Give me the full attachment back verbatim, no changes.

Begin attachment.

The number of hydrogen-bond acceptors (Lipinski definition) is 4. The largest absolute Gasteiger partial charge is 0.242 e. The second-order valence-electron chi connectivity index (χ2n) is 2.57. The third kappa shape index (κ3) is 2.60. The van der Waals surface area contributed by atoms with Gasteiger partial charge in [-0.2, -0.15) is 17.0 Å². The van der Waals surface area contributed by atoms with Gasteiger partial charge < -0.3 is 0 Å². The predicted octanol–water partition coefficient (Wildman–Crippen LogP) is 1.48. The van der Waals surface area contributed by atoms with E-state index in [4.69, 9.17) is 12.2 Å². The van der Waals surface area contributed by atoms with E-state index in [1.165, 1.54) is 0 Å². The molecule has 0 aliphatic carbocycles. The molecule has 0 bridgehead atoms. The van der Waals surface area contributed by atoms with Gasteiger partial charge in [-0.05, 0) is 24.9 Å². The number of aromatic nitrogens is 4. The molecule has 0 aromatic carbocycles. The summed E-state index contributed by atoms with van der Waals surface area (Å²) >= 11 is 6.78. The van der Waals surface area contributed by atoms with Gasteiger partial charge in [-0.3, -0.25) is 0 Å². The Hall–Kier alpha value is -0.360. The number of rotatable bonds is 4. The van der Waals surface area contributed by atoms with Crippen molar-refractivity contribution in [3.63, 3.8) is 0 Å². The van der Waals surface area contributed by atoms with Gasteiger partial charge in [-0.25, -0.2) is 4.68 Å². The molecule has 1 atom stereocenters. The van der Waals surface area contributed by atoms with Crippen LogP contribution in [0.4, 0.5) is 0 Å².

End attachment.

The number of hydrogen-bond acceptors (Lipinski definition) is 4. The largest absolute Gasteiger partial charge is 0.242 e. The second-order valence-electron chi connectivity index (χ2n) is 2.57. The third kappa shape index (κ3) is 2.60. The van der Waals surface area contributed by atoms with Gasteiger partial charge in [-0.2, -0.15) is 17.0 Å². The van der Waals surface area contributed by atoms with Gasteiger partial charge < -0.3 is 0 Å². The predicted octanol–water partition coefficient (Wildman–Crippen LogP) is 1.48. The van der Waals surface area contributed by atoms with E-state index in [4.69, 9.17) is 12.2 Å². The van der Waals surface area contributed by atoms with E-state index in [1.165, 1.54) is 0 Å². The molecule has 0 aliphatic carbocycles. The molecule has 0 bridgehead atoms. The van der Waals surface area contributed by atoms with Gasteiger partial charge in [-0.05, 0) is 24.9 Å². The number of aromatic nitrogens is 4. The molecule has 0 aromatic carbocycles. The summed E-state index contributed by atoms with van der Waals surface area (Å²) >= 11 is 6.78. The van der Waals surface area contributed by atoms with Gasteiger partial charge in [-0.3, -0.25) is 0 Å². The Hall–Kier alpha value is -0.360. The number of rotatable bonds is 4. The van der Waals surface area contributed by atoms with Crippen molar-refractivity contribution in [3.63, 3.8) is 0 Å². The van der Waals surface area contributed by atoms with Gasteiger partial charge in [-0.25, -0.2) is 4.68 Å². The molecule has 1 atom stereocenters. The van der Waals surface area contributed by atoms with Crippen LogP contribution in [0.4, 0.5) is 0 Å².